It had been six months since the U.S. Department of Agriculture reported cases of the bird flu in commercial flocks. But that highly pathogenic problem has returned. Tests have confirmed the presence of bird flu in 134,200 turkeys in Sanpete County, Utah; 47,200 additional birds in Jerauld County, South Dakota; and 50,300 birds in Glacier, Montana.
The unfortunate reality is that producers can’t just isolate the infected birds until they get better. They will have to destroy all birds that were exposed.
Another problem is this transitory time of year for certain birds. Wild birds, who often don’t show symptoms of avian flu, can spread it to others when they migrate. “I don’t doubt that we will have more cases,” South Dakota State Veterinarian Beth Thompson told the Associated Press.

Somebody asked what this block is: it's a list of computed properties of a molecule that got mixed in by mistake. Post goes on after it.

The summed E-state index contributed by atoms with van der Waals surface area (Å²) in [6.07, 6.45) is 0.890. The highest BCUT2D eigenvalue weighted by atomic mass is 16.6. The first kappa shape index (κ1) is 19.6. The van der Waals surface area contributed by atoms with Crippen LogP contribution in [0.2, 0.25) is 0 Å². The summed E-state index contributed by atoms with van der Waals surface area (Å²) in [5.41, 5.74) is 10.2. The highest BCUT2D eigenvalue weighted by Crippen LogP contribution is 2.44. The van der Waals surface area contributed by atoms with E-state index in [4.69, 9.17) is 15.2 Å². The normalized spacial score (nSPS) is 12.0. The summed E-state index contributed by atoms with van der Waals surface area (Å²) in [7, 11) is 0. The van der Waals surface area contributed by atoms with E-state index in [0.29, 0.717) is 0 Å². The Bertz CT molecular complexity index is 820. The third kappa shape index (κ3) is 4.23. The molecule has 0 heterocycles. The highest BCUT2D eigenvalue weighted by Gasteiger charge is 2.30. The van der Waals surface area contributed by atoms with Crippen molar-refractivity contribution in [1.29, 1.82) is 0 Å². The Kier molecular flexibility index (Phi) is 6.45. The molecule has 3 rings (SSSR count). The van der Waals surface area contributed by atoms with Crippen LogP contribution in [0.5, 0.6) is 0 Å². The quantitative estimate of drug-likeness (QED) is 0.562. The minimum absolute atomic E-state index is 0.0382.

The USDA reported that during 2022, producers had to slaughter 58 million birds. Every state except for Hawaii, Louisiana and West Virginia were impacted. Iowa was the worst, with nearly a quarter of the birds impacted. The outbreak comes with a heavy cost to all: $660 million to taxpayers, an estimated $1 billion to farmers and price spikes for consumers (eggs nearly tripled for a while).
It’s very rare that humans contract avian influenza. But The Centers for Disease Control reported one suspected case in a Colorado resident in April who had been involved in culling a flock that was also believed to have been infected with the virus. The report shows that the person felt fatigued, isolated, rested and then recovered without any additional reports of humans getting ill.